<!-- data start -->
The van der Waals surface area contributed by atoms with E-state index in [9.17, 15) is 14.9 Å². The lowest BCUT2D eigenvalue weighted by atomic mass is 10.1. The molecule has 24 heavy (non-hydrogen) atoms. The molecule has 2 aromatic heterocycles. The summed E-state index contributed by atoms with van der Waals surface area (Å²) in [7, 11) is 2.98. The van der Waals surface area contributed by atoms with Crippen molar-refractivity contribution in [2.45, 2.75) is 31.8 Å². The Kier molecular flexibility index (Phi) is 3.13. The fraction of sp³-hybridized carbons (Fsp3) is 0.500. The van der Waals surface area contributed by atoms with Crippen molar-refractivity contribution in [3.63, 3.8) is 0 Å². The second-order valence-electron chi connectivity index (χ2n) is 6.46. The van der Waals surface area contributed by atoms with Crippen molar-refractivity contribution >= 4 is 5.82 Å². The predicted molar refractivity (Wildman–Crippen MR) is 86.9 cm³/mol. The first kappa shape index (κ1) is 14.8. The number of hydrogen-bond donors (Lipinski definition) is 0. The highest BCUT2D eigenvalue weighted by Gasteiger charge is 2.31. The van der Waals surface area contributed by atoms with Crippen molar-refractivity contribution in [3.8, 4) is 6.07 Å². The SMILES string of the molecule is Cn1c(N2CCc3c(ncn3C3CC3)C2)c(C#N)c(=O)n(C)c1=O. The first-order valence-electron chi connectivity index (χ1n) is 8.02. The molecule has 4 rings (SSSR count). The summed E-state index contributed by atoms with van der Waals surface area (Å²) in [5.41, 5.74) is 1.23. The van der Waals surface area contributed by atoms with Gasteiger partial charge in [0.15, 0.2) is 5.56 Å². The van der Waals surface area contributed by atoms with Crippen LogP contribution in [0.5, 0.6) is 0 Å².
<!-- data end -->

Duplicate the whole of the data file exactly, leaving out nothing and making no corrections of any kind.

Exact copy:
The van der Waals surface area contributed by atoms with E-state index in [9.17, 15) is 14.9 Å². The lowest BCUT2D eigenvalue weighted by atomic mass is 10.1. The molecule has 24 heavy (non-hydrogen) atoms. The molecule has 2 aromatic heterocycles. The summed E-state index contributed by atoms with van der Waals surface area (Å²) in [7, 11) is 2.98. The van der Waals surface area contributed by atoms with Crippen molar-refractivity contribution in [2.45, 2.75) is 31.8 Å². The Kier molecular flexibility index (Phi) is 3.13. The fraction of sp³-hybridized carbons (Fsp3) is 0.500. The van der Waals surface area contributed by atoms with Crippen molar-refractivity contribution in [3.63, 3.8) is 0 Å². The second-order valence-electron chi connectivity index (χ2n) is 6.46. The van der Waals surface area contributed by atoms with Crippen molar-refractivity contribution >= 4 is 5.82 Å². The predicted molar refractivity (Wildman–Crippen MR) is 86.9 cm³/mol. The first kappa shape index (κ1) is 14.8. The number of hydrogen-bond donors (Lipinski definition) is 0. The highest BCUT2D eigenvalue weighted by Gasteiger charge is 2.31. The van der Waals surface area contributed by atoms with Crippen molar-refractivity contribution in [3.8, 4) is 6.07 Å². The SMILES string of the molecule is Cn1c(N2CCc3c(ncn3C3CC3)C2)c(C#N)c(=O)n(C)c1=O. The first-order valence-electron chi connectivity index (χ1n) is 8.02. The molecule has 4 rings (SSSR count). The summed E-state index contributed by atoms with van der Waals surface area (Å²) in [5.41, 5.74) is 1.23. The van der Waals surface area contributed by atoms with Gasteiger partial charge in [0.15, 0.2) is 5.56 Å². The van der Waals surface area contributed by atoms with Crippen LogP contribution in [0.5, 0.6) is 0 Å².